Sky Rodriguez, 12, looks forward to summer school every day, but unlike many of her peers, she is there with her mother to get a leg up and learn the skills and subjects she needs to get a good job and a home of her own.
Rodriguez and her mother, Ebony Jones, who live in a homeless shelter at the Tilden Houses in Brooklyn, attend the Leadership and Career Academy at St. John's University.
The academy is part of a partnership with the city Homeless Services Department, which joins the After-School All-Stars of New York City, the city Housing Authority and St. John's University's School of Education, allowing families of limited means to take advantage of the Jamaica school's academic offerings while building their skills for the future.
"The No. 1 way we can ensure moms and children don't return to us is to make sure they have the best education available," said Homeless Services Department Commissioner Robert Hess, who visited St. John's last Thursday to tour the four-week program where children get athletic coaching and study with chemistry and robotics professors, and parents learn new skills in the economics and pharmacy departments. "I can't think of a better place than St. John's."
Nicole Isaacs, who attends the academy with her 11-year-old son, has been looking for a new job in an office or a hotel.
"Being part of the academy has been a great experience for me and the other parents," she said. "For those of us with medical problems, the pharmacy faculty has given us a better understanding of our conditions. For those of us having trouble with finances, the economics faculty has helped us manage our money."
Sky Rodriguez, 12, comes to St. John's every day from Brooklyn with her mother.
"Each day the knowledge is fresh in our minds and that will help us when we go back to our schools in the fall," she said.
Jones said her family of six had lost their Virginia home after she was badly injured in a car crash, her husband lost his job and her medical bills cleared out their savings. They moved to Brooklyn four months ago to be closer to their extended family and ended up in a shelter.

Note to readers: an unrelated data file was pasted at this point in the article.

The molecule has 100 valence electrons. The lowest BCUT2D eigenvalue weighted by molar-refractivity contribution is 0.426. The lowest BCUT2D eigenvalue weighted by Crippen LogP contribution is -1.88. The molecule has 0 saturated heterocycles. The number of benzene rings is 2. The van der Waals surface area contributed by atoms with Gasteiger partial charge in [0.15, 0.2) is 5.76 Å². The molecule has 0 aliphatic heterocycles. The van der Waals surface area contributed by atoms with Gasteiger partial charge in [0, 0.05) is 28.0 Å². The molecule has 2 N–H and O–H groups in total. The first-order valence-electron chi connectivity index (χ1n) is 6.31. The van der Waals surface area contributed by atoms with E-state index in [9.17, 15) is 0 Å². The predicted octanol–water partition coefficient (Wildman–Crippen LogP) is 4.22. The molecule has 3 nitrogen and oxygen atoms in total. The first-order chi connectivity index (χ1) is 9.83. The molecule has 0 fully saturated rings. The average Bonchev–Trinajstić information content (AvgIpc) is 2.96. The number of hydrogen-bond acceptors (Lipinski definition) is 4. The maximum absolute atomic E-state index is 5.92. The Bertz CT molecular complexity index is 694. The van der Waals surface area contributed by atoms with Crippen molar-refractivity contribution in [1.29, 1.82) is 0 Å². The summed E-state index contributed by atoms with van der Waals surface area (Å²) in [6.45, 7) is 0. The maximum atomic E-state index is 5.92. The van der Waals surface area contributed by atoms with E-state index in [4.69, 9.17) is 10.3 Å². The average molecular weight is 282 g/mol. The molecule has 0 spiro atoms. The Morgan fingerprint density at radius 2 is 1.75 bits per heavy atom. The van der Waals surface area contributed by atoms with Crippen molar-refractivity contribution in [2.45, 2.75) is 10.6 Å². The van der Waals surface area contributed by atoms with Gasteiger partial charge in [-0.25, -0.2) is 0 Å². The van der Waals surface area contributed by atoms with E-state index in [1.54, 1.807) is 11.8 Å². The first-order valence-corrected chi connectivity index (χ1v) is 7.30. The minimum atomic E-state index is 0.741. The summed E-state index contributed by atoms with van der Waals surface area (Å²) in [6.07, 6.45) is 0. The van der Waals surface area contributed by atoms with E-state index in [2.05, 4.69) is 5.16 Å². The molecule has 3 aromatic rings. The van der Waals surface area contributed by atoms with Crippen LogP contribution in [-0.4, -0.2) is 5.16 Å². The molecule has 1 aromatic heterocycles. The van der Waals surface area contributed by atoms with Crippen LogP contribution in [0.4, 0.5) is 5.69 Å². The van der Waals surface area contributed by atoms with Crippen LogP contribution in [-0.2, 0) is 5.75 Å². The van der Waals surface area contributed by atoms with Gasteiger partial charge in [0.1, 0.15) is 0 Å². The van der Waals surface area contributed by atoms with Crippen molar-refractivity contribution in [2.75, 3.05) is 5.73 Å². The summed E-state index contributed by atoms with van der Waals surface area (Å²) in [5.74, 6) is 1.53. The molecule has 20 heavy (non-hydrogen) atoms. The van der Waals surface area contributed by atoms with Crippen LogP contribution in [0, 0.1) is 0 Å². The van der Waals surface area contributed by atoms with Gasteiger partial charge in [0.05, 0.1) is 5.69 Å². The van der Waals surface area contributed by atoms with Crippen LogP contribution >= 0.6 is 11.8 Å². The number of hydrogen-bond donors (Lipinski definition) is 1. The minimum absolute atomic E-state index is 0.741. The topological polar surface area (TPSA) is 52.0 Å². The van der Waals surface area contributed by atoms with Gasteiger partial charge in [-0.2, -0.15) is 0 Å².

She, Sky, and her two younger daughters attend classes while her husband watches their son.
"It was like a whirlwind, losing everything," Jones said. "It's been really hard for the kids to go from a five-bedroom, three-bathroom home to a studio apartment."
Hess said the agency will spend $1 billion on shelters this year, money he believes is much better spent helping people live in their own homes.
"We have to figure out not only how to have children graduate from high school but graduate from college," Hess said. "We need to make sure moms get on employment tracks that really pay the bills."
Jones had prepared a poem to read for Hess and the other program participants, refuting the stereotypes that homeless people all live under bridges and use drugs, with the refrain, "Homeless is my situation, not who I am."
The academy has given Jones hope for the future.
"I cook, that's my thing," Jones said. "I want to do a culinary arts program and open a business."
Reach reporter Alex Christodoulides by e-mail at achristodo
©2008 Community News Group
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